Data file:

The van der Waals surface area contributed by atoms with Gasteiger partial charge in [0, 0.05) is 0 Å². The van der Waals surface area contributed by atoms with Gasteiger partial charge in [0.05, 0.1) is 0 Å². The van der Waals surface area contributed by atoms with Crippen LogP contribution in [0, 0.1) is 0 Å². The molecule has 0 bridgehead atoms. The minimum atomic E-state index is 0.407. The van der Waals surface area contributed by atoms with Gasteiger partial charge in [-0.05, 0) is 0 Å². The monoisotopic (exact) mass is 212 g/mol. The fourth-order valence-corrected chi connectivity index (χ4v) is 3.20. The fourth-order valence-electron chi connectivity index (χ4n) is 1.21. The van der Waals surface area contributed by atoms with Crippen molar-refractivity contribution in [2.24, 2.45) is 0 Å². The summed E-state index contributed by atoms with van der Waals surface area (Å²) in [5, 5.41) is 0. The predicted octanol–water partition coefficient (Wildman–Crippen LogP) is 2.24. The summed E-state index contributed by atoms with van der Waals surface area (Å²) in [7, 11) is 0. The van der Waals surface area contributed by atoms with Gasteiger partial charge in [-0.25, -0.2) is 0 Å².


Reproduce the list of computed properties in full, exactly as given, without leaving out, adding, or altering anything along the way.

The van der Waals surface area contributed by atoms with Gasteiger partial charge in [0, 0.05) is 0 Å². The van der Waals surface area contributed by atoms with Gasteiger partial charge in [0.05, 0.1) is 0 Å². The van der Waals surface area contributed by atoms with Crippen LogP contribution in [0, 0.1) is 0 Å². The molecule has 0 bridgehead atoms. The minimum atomic E-state index is 0.407. The van der Waals surface area contributed by atoms with Gasteiger partial charge in [-0.05, 0) is 0 Å². The monoisotopic (exact) mass is 212 g/mol. The fourth-order valence-corrected chi connectivity index (χ4v) is 3.20. The fourth-order valence-electron chi connectivity index (χ4n) is 1.21. The van der Waals surface area contributed by atoms with Crippen molar-refractivity contribution in [2.24, 2.45) is 0 Å². The summed E-state index contributed by atoms with van der Waals surface area (Å²) in [5, 5.41) is 0. The predicted octanol–water partition coefficient (Wildman–Crippen LogP) is 2.24. The summed E-state index contributed by atoms with van der Waals surface area (Å²) in [7, 11) is 0. The van der Waals surface area contributed by atoms with Gasteiger partial charge in [-0.25, -0.2) is 0 Å².